1 cup of butter
3/4 cup of brown sugar
3/4 cup of white granulated sugar
1 large egg
1 teaspoon of vanilla extract
1/2 teaspoon of peppermint extract
1 3/4 cups of all-purpose flour
3/4 cup of unsweetened cocoa powder\
1/2 teaspoon of baking soda
1/2 teaspoon of baking powder
Pinch of salt
1+ cup of peppermint bark, broken into little chip size pieces
Preheat the oven to 350°F.
Cream the butter and sugars together on medium speed until well incorporated and light in color.  Add the egg and the extracts until well incorporated, about a minute. Be sure to scrape down the sides and the bottom of the bowl halfway through.
Sift together the flour, baking soda, baking powder, salt, and cocoa powder. Add to the butter mixture cup by cup at medium speed, stopping once all of it is incorporated (do not overmix).  This batter is very dry - do not be alarmed.  It'll form into balls nicely.
Fold in the peppermint bark chips.
Take small spoonfuls of the dough and roll into one inch sized balls and place onto a baking sheet lined with parchment paper. Bake for 10-12 minutes. Let cool on the pan for a few minutes, then transfer to a wire rack to cool completely.
Makes 2 1/2 - 3 dozen cookies.

While these were okay, I think I'd prefer to find a better chocolate cookie recipe and alter that, or stick to my beloved peppermint brownies. I found these cookies to be a little greasy and not as chewy as I'd hoped.

Wednesday, January 12, 2011

Apple Cinnamon Raisin Oatmeal Cookies name is too long.  I think I'll call them OAR cookies (oatmeal-apple-raisin).  I don't need the C - I mean cinnamon just comes with the territory, right?
My problem here is making them somewhat South Beachy.  The last ones were okay taste wise, but a flop texture wise.  I'm hoping the addition of sugar free applesauce and fresh apples will moisten them up a bit.  Science I am fairly good at, but baking science is new.  I'm not quite sure if my moisture to flour to rising agents is right.  I looked at a couple of new recipes, plus the recipe from my last attempt, for guidance, but we won't know until we try, right?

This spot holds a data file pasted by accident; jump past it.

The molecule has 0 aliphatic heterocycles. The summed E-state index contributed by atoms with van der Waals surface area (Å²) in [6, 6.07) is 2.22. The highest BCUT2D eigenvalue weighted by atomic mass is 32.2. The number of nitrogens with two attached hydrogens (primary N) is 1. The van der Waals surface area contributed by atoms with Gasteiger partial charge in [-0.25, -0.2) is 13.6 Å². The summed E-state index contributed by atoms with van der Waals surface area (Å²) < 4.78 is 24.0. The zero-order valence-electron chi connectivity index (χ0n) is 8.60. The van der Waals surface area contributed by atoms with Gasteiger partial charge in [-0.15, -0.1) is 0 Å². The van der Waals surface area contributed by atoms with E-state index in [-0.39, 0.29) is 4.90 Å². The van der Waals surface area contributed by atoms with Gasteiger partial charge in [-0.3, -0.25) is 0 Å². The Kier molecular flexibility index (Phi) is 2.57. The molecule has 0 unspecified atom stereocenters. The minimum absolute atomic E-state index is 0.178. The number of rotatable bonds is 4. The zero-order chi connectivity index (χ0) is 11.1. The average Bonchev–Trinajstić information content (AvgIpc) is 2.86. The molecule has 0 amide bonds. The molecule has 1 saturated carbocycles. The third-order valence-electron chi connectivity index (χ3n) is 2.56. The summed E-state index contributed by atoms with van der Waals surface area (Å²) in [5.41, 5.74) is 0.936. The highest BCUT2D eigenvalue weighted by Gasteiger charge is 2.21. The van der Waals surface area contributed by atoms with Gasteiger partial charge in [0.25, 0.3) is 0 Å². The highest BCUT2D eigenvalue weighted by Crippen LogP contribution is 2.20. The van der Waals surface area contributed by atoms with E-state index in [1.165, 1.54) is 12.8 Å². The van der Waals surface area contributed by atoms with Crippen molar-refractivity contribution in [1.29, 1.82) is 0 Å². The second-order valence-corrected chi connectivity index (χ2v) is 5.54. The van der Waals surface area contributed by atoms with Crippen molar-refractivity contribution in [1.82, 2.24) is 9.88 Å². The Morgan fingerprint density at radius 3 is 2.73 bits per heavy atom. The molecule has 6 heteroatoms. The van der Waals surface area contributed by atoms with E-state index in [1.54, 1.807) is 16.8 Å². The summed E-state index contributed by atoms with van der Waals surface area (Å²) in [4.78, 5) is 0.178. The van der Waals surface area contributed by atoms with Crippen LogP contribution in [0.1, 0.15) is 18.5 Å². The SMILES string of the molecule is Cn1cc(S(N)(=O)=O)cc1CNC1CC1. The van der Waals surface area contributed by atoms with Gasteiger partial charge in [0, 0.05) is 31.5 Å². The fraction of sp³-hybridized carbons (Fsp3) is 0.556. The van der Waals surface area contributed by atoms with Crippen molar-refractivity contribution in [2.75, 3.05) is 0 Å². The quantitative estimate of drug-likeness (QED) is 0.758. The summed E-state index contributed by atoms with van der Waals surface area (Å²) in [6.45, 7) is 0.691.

The plan:
2 tbsp butter
1/4 c unsweetened applesauce
1/4 c Splenda
1/4 c Splenda brown sugar blend (or 1/2 c brown sugar if you must)
1 egg
1 tsp vanilla
1/2 c whole wheat flour
1/2 c AP flour (I may experiment here with leaving this out altogether and going with a full cup of whole wheat flour)
1 1/4 c of oats (quick cooking or old fashioned)
1 tsp baking powder
1/2 tsp baking soda
1/2 tsp salt
1 tsp ground cinnamon
pinch of grated nutmeg
3/4 c chopped walnuts
1 medium apple, peeled, cored & diced
1 tsp fresh lemon juice
1/2 c raisins

Preheat oven to 350 and line two baking sheets with parchment or silpat. 
Prep the apple, toss in the lemon juice and set aside.
Cream the sugar and butter together until creamy using a stand mixer.  Add the egg, applesauce and vanilla and incorporate well. 
Whisk the dry ingredients together, and slowly add to the wet, cup by cup until incorporated, at low speed.
Fold in the nuts and fruit.

Drop tablespoon fulls onto cookie sheet and bake for about 10 minutes or until desired doneness.  Allow to cool a bit on sheets, then transfer to wire racks.

Monday, January 10, 2011

Goat Cheese

Well, I've finally done it.  I made goat cheese.  It's a ricotta really - same steps I used as when I made the cow's milk ricotta, but I added salt, garlic & herbs de provence to this batch once the whey had drained out.